Abstract: The Relative Importance of Individual- and School-Level Factors in Predicting LGBTQ+ Students’ Sense of School Belonging (Society for Prevention Research 27th Annual Meeting)

423 The Relative Importance of Individual- and School-Level Factors in Predicting LGBTQ+ Students’ Sense of School Belonging

Thursday, May 30, 2019
Seacliff D (Hyatt Regency San Francisco)
* noted as presenting author
Robert Andrew Marx, MS, Doctoral Student, Vanderbilt University, Nashville, TN
Deborah Temkin, PhD, Director, Education Research, Child Trends, Bethesda, MD
Rebecca Madill, PhD, Research Scientist, Child Trends, Bethesda, MD
Although research on adolescents’ positive youth development has examined school belonging and connectedness, lesbian, gay, bisexual, transgender, and queer (LGBTQ+) youth have often been left out of this conversation. LGBTQ+ youth are at risk for greater discrimination, victimization, and poor school outcomes. Therefore, understanding the primary predictors of school belonging is tantamount to increasing the significance and impact of both research and the interventions and policies that govern LGBTQ+ youth’s school experiences.

The current study utilizes survey data from a major metropolitan school district to determine which aspects of the school environment best predict school belonging and to investigate whether these predictors function differently for LGBQ+ youth (n = 422) and transgender youth (n = 36). The study employs multilevel structural equation modeling to provide unbiased estimates of student- and school-level predictors and to allow for interactions between and among predictors. Sixth to twelfth grade students in 19 schools (n = 2,464) provided demographic information and their sense of school belonging, experiencing bullying, relationships with teachers, relationships with peers, participation in school activities, their school’s openness to diversity, and their school’s bullying climate. Additionally, all student-level predictors were aggregated to the school-level and incorporated into the model.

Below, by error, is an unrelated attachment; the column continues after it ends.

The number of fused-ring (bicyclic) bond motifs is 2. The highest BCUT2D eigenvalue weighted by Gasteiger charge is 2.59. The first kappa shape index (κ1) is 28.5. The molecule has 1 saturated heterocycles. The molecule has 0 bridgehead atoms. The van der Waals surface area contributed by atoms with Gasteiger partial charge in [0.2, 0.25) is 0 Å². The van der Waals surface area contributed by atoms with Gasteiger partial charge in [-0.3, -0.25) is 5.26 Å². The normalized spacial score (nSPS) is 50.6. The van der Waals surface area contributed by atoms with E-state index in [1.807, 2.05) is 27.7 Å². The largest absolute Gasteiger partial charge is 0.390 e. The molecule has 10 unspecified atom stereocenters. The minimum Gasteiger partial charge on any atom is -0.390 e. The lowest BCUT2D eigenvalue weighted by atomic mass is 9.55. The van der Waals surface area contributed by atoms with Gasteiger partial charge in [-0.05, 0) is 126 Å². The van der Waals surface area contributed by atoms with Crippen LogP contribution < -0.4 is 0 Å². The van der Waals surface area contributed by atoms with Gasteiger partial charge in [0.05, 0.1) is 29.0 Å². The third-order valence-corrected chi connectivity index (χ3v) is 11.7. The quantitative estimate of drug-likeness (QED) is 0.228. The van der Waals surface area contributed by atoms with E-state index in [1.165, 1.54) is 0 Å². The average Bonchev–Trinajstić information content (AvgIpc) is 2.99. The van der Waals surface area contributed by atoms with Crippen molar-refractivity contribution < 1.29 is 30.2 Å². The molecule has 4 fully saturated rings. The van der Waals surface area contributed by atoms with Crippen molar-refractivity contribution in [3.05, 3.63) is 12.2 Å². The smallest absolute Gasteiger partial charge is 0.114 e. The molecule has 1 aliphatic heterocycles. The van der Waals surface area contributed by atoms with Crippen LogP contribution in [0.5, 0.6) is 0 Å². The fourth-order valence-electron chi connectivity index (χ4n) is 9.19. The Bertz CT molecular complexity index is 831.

Standardized coefficients from multilevel structural equation modeling revealed that relationships with students (b = 0.41), relationships with teachers (b = 0.34), and participation (b = 0.32) were the largest predictors of school belonging for all students. Although having experienced bullying (b = -0.06) and identifying as LGBQ+ (b = -0.05) were significant predictors, they were far less influential than even the perception of bullying at school (b = 0.1) or perceptions of school diversity (b = 0.13). All school-level predictors—as well as gender (or transgender identity), race, and grade—were non-significant.

To determine if LGBQ+ students’ school belonging was moderated by sexual orientation, individual two-way interactions were run for all significant predictors. All interactions were non-significant, indicating that sexual orientation does not moderate the relationships between significant predictors and school belonging. It is important to note that this sample draws from a very LGBTQ+ friendly school district, and these results should not be generalized to populations that do not have basic protections and other climate supports.

Based on this study, researchers and practitioners should consider interventions and policies that foster the strongest predictors of school belonging: that is, resources should be invested in developing relationships with students and teachers and creating opportunities for young people to participate in their school community. Further, researchers should acknowledge that these investments will aid queer students as well as their peers.